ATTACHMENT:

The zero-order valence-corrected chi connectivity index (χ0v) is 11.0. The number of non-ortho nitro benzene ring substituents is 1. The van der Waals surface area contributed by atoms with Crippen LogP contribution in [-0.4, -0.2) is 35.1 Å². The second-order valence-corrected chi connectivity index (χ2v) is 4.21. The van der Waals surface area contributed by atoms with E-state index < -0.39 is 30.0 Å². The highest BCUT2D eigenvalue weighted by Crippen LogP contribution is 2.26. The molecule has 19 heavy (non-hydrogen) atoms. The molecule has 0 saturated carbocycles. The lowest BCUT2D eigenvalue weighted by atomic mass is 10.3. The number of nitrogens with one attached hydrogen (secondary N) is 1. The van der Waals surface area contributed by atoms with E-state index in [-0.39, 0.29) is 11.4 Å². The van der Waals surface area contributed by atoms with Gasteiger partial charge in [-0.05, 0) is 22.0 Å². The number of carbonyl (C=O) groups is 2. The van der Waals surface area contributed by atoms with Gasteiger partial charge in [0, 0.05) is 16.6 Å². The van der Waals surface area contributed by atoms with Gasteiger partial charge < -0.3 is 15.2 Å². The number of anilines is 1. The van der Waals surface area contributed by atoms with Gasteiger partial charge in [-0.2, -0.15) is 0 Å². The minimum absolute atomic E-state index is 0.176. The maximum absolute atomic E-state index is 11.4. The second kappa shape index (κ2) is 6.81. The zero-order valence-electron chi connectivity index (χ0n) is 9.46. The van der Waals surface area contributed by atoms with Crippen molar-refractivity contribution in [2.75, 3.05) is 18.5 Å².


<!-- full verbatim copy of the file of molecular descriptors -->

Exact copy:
The zero-order valence-corrected chi connectivity index (χ0v) is 11.0. The number of non-ortho nitro benzene ring substituents is 1. The van der Waals surface area contributed by atoms with Crippen LogP contribution in [-0.4, -0.2) is 35.1 Å². The second-order valence-corrected chi connectivity index (χ2v) is 4.21. The van der Waals surface area contributed by atoms with E-state index < -0.39 is 30.0 Å². The highest BCUT2D eigenvalue weighted by Crippen LogP contribution is 2.26. The molecule has 19 heavy (non-hydrogen) atoms. The molecule has 0 saturated carbocycles. The lowest BCUT2D eigenvalue weighted by atomic mass is 10.3. The number of nitrogens with one attached hydrogen (secondary N) is 1. The van der Waals surface area contributed by atoms with E-state index in [-0.39, 0.29) is 11.4 Å². The van der Waals surface area contributed by atoms with Gasteiger partial charge in [-0.05, 0) is 22.0 Å². The number of carbonyl (C=O) groups is 2. The van der Waals surface area contributed by atoms with Gasteiger partial charge in [0, 0.05) is 16.6 Å². The van der Waals surface area contributed by atoms with Gasteiger partial charge < -0.3 is 15.2 Å². The number of anilines is 1. The van der Waals surface area contributed by atoms with Gasteiger partial charge in [-0.2, -0.15) is 0 Å². The minimum absolute atomic E-state index is 0.176. The maximum absolute atomic E-state index is 11.4. The second kappa shape index (κ2) is 6.81. The zero-order valence-electron chi connectivity index (χ0n) is 9.46. The van der Waals surface area contributed by atoms with Crippen molar-refractivity contribution in [2.75, 3.05) is 18.5 Å².